finger-pointing from the Christian side disingenuous.
For all of John Paul’s
well-intended concern, the papacy also has its share of historical responsibility.
As Italian journalist Gad Lerner points out in Crusades: The Millennium
of Hate, Christian abandonment of the Holy Land is related historically
to the debacle of the crusaders, whipped into a frenzy by a string of popes.
They left Jerusalem, as Lerner puts it, a city “full of churches and empty
of Christians.” Of its 600,000 people, some 10,000 are Christian.
One hopes peace will
finally come. One also hopes there will be room for a faithful remnant
of Christians, who remind us of our origins — and of our destiny in the
“heavenly Jerusalem” that, after Sept. 11, seems more distant than ever.
The holiday season is
a time for savoring book treats long promised to oneself but oft-delayed.
One title I can recommend is I Call You Friends, by former Dominican
Master General Timothy Radcliffe (Continuum).
Radcliffe is currently
on sabbatical after finishing his nine-year term. I know him personally
and consider him a treasure, so I was not surprised by the vision in the
book, which is intelligent, warm, and traditional in the best sense.
It’s a pity that Radcliffe
has been seized upon in certain circles as a standard-bearer for Catholic
liberalism, because nothing is further from his spirit than being a partisan
in ecclesiastical debates. His special gift lies in pointing a way beyond
polarities. As he puts it, Catholics should be “mendicants of truth” --
hands outstretched, begging for pieces of the truth wherever one can find
it, from whatever ideology or life experience or point of view.
Radcliffe also has a
wonderful human touch. I recall seeing him in action at a missionary conference
in Rome in December 2000 (his text is in the book), where he followed the
fiery Joan Chittister. At one point Sr. Joan made a typically uproarious
joke about men in the church, forgetting momentarily that Radcliffe was
sitting to her left. He smiled impishly, and when Joan realized that her
quip could be taken as a shot at Radcliffe, whom in fact she adores, she
grimaced. Radcliffe smiled even more broadly, leaned over, and planted
a kiss on her cheek. The crowd, needless to say, went wild.
Talk about preaching
without need of words.
Something I had forgotten
about Radcliffe, which his book called to mind, is that he taught Biblical
studies at Oxford for twelve years. As I think about it now, this may have
something to do with his open, confident Orthodoxy, a kind of faith that
does not need heresy-hunters rushing to its defense.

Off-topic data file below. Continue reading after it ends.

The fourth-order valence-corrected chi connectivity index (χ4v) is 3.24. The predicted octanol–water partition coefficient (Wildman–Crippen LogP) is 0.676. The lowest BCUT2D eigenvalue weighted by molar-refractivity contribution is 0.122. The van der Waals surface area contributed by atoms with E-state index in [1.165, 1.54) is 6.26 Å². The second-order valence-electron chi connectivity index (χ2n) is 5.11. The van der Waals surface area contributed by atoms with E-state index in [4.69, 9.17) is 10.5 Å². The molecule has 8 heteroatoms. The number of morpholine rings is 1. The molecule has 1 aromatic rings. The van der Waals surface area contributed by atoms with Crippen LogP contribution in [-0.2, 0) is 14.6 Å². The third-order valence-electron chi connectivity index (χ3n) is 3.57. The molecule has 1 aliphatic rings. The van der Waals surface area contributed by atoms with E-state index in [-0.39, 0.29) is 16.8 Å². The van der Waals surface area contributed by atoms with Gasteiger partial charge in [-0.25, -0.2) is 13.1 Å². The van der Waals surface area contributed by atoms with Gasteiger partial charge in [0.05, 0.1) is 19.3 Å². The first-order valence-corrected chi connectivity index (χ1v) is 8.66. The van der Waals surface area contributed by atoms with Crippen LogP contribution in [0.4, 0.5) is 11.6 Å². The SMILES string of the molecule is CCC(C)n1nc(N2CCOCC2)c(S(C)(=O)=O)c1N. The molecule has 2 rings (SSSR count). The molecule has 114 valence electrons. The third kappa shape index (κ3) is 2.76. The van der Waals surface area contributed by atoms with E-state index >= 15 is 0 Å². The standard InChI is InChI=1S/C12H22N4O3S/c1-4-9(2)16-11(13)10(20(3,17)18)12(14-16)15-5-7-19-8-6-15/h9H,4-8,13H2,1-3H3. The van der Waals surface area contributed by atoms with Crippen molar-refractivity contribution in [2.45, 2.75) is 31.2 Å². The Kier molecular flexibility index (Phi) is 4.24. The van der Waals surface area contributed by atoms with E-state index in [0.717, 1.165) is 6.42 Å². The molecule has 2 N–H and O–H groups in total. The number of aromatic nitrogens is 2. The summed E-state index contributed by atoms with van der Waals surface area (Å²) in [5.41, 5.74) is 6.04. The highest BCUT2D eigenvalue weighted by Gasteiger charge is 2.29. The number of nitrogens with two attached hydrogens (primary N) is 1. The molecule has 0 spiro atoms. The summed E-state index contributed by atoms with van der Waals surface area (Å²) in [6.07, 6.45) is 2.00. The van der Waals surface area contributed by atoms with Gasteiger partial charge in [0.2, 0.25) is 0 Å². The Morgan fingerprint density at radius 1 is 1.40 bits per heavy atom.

In my experience, Biblical
scholars tend to be theologically tolerant and non-defensive folk, in part
because they know pluralism is at the heart of Christian origins. In the
first century we had not one “Christianity,” but several “Christianities.”
Biblical scholars are not scandalized by historical or scientific challenges
to the faith; they realize that over the long run such challenges are usually
productive. Biblical scholars realize that every literary formulation,
even of a dogma, is provisional, always open to new understandings.
At Vatican II, many of
the prelates responsible for the council’s progressive direction were graduates
of the Pontifical Biblical Institute: Joseph Frings, Achille Liénart,
Giacomo Lercaro, Bernard Alfrink, and Franz König. Of course, Cardinal
Carlo Maria Martini of Milan is also a scripture scholar.
Consider the recent transition
in Australia from the former archbishop of Sydney, Cardinal Edward Bede
Clancy, to the current man, George Pell. Clancy took a licensiate from
the Biblicum in the 1950s. As cardinal, he was no radical. He once said
women’s ordination would be like adding a fourth person to the Trinity.
Yet he left room open for local flexibility, and he defended the moderate
tone of the Australian church against a handful of shrill conservative
critics. That moderation is noticeably absent under Pell.
Did Clancy’s Biblical
studies make the difference? By themselves, maybe not. But exposure to
scripture study helps shape a turn of mind that in my opinion is almost
always tonic. (And yes, for the record, my graduate studies were in the
New Testament and early Christian literature).
Find yourself pondering
with this in mind?
Someday I’ll scour the
academic backgrounds of all the candidates. For now I can point out one
interesting tidbit. Cardinal Oscar Maradiaga Rodríguez of Honduras,
an attractive figure for a variety of reasons, did his theological work
at the Alfonsian Academy in Rome. He studied under famed Redemptorist moral
theologian Fr. Bernard Häring, who jousted with the Vatican a time
or two. Rodríguez calls Häring a “mentor.”
was named a cardinal in February, I dropped by the Alfonsian to read his
thesis, written in 1974. (Judging from the layer of dust, I think I was
the first person to ever pull it off the shelf). It breathes the post-conciliar
air. Rodríguez wrote that the Christian moral life cannot be reduced
to “a series of prohibitions,” but instead should be a loving response
to “the dignity, the nobility, the ideal of a new creature in Christ.”
Moral thought in the
letters of St. Paul.
The e-mail address for John L. Allen Jr. is